KINGSTON, Jamaica, January 6, 2019 (CMC) – The Jamaica government says it is examining long term solutions that will place the coffee industry in a better position in the future.
Industry, Commerce, Agriculture and Fisheries Minister, Audley Shaw, said that among the solutions suggested is the reduction of infringements on the Jamaica Blue Mountain and Jamaica High Mountain coffee trademarks on the international scene, as well as locally, through the Jamaica Agricultural Commodities Regulatory Authority (JACRA).
“Variety trials have, so far, been carried out on two farms… one in the Blue Mountain region and the other in the Jamaica High Mountain area. Approximately 20 varieties are being evaluated, with quality evaluations slated to begin shortly,” Shaw said.
Other solutions being examined are the implementation of a coffee nursery policy to guide the way nurseries operate, in order to adequately regulate and monitor varieties that are cultivated; various monitoring activities to ensure adaptability and disease resistance; and the establishment of a coffee training institute, aimed at certifying the regulatory cup testers.
“The (nursery) policy is currently in its draft stage and will be completed by the first quarter of the financial year 2019. The regulatory cup testers would lead the way as certified trainers for the industry stakeholders, including coffee shop personnel, coffee makers in hotels and restaurants,” Shaw said, adding that the training institute will be fully operational by September.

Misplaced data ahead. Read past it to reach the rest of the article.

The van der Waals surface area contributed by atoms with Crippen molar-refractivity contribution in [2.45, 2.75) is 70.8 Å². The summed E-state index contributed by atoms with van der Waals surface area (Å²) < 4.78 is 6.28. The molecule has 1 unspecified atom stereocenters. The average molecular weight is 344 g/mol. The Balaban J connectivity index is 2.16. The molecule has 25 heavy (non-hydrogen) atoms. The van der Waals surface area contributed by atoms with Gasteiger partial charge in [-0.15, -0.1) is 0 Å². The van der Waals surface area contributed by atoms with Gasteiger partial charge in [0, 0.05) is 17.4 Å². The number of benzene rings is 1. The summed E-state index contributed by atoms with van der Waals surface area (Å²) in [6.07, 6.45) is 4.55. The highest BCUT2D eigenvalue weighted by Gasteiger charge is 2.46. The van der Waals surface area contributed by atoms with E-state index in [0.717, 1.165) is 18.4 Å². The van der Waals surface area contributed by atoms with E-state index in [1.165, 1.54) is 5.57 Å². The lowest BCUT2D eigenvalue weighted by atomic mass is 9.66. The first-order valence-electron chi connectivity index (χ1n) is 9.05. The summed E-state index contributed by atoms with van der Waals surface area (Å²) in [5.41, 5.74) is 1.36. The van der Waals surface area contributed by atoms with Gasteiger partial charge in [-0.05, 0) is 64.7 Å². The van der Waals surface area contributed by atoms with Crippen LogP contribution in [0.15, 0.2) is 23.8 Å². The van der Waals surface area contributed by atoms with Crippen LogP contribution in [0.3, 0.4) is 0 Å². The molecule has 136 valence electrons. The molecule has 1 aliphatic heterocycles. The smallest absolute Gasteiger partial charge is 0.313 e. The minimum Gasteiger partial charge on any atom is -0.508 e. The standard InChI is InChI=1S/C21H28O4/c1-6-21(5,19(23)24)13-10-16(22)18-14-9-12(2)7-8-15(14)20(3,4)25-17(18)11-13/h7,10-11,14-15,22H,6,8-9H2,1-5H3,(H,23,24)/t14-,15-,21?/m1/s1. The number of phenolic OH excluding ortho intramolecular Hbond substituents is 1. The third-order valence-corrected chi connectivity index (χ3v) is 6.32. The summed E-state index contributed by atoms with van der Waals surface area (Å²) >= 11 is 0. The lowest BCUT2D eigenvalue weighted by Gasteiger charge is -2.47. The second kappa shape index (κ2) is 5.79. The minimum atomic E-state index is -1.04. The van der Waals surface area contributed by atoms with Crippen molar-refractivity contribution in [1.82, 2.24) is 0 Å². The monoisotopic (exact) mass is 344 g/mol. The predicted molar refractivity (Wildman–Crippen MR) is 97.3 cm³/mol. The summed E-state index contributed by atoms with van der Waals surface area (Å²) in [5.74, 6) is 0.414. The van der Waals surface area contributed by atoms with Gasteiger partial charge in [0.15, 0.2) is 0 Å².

Shaw’s remarks were read by Minister without Portfolio in the Economic Growth and Job Creation Ministry, Daryl Vaz, to launch Jamaica Blue Mountain Coffee Day and to sign a Memorandum of Understanding (MoU).
The MoU, which was signed by JAMPRO, JACRA and the Jamaica Coffee Exporters Association, establishes a formal framework to guide a promotional campaign and marketing strategy to support the Jamaica Blue Mountain and Jamaica High Mountain coffees.
The Jamaica Blue Mountain Coffee Day, to be observed on January 9, between Jamaica and Japan, is being held in recognition of the formidable relationship forged between the two countries, since 1953, when Jamaica sent its first shipment of coffee to the Asian country.
It also marks the day the largest shipment of coffee left the port of Kingston, en route to Japan in 1967.